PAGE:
After an incredible week of services during the first week of Great Lent, we find ourselves temporarily taken away from the solemnity of Lent, and into the celebration of Orthodoxy Sunday! We remember all of the countless men and women who have kept the Truth and Life of Orthodox Christianity alive throughout the centuries, against all of the enemies of the Church; all of the heretics that have sought to water down, confuse, and divide Christ’s flock.
This week, while we remember and praise the heroes of our faith, we are reminded of our own tremendous calling that is given to all Orthodox Christians. From the very first day we are brought into the Church, whether it is as an infant or an adult, we are all made a part of a living link, a living tradition, and unbroken chain that can be traced back to Christ and His Apostles. Being a part of this Divine Connection, we are each charged with making sure that we take this gift that has been given to us, and pass it down intact and unchanged, to those who are coming after us. These services, this holiness, this creed, and this beauty needs to not only be kept alive, but like those who have gone before us, it needs to be guarded from the outside forces that are seeking to destroy it.
Although it is not of the “four letter variety”, there is one word that the early Saints of the Church despised more than any other word: Heresy. There is nothing more dangerous to the Divine Link that we are a part of, than a heretic, who is best defined as someone who chooses to propagate and distort the Divine Teachings that were passed down to them. Heretics are those who break the Divine Link, by choosing to believe something other than what was given to them.
In our own time, it sometimes seems that the only heresy that is condemned, is accusing someone else of being a heretic! But for the early Church Fathers and Mothers, false teachings in the Church were taken very seriously. The Saints would say that heresy was even a greater sin than murder! To so many that are outside the faith, that would seem crazy! But to an Orthodox Christian, we know it is true, because the sin of murder is one that can only harm the mortal body…whereas spreading heresy is an attack on another’s eternal soul!
I often wonder what some of our earliest Church Fathers like St. John, or St. Polycarp or St. Clement would say, if they came to the United States today, and heard things like: “We all worship the same God…the individual teachings and practices don’t matter!” They would be floored! They know that if everyone were to succumb to that kind of thinking, the Church would eventually be watered down into oblivion! We would lose iconography, the ancient hymns of the services, the concrete teachings of the Creed, and the real and palpable experience of Love that we get from the Holy Mysteries! The world would be left with nothing!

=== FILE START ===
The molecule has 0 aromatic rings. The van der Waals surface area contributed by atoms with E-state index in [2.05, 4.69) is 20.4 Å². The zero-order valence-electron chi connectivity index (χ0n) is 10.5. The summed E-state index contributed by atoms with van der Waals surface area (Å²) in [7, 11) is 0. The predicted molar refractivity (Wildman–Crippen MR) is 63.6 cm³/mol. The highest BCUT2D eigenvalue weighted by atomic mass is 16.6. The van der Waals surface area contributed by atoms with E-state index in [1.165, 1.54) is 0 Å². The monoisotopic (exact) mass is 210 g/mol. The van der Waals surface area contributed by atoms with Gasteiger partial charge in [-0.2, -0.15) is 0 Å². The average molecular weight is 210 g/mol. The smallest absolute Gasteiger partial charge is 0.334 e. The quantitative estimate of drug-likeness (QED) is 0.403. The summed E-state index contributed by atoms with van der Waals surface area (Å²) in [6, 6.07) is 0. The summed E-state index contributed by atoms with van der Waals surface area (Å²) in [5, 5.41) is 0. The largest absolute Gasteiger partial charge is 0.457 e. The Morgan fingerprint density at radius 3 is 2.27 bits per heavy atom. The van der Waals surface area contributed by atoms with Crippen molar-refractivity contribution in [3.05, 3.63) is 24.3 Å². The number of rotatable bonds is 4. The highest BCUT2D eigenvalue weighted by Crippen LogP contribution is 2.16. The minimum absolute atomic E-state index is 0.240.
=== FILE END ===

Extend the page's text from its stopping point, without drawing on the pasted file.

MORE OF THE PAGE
Orthodoxy Sunday is a day for all of us to be inspired by all of the Saints who gave their lives to protect and to hand down this ancient deposit of faith that we are able to celebrate every time we enter into the doors of the Church. This responsibility, dearest brothers and sisters in Christ, now falls to us. Being an Orthodox Christian is not about being a part of a social club on Sundays that does nice things for people. This is a serious faith…one that comes with the tremendous responsibility to take what we have been given, to protect it, and to pass it on untainted and untouched until our Lord comes again. We are not the end of the Divine Link…we are the middle. There are countless generations that will come after us, and we have to ask ourselves: “If we don’t take on this sacred responsibility…what will our children have left?”
I will leave you this morning, with one action item that I pray you all take very seriously on this Orthodoxy Sunday, and that is to learn. Ask questions. Learn about the teachings and spiritual practices of the Church. Teach them to your children!
One of the heresies that we denounce today was the teaching that icons shouldn’t be allowed in Churches. There was a time in the 8th century where they were destroyed and ripped out of the sanctuary, because there were lost souls who said that we were worshiping idols. Even though this heresy was squashed 1300 years ago, there are still those out in the world that question why we have icons in the Church! Individually ask yourself: “Can I give a response to that…other than “just because…”? Can I confidently share that icons are a visible confirmation of an invisibly reality for us in the Church? What other aspects of my faith am I not strong in understanding?
Learn, teach, and protect this tremendous Gift of Holy Orthodoxy, my dearest brothers and sisters! It is our tradition on Orthodoxy Sunday, to show the world in a small way, that this faith cannot be contained within four walls and a roof. We take our icons, our banners, our choir, and our love out into the world in a procession, where it belongs. This needs to be done in an even larger way in our own lives! The world is thirsting for the beautiful truth that Christianity has to offer, and it was the famous Dostoyevsky who rightly shared with us in his writings, that it is “beauty that will save the world.”
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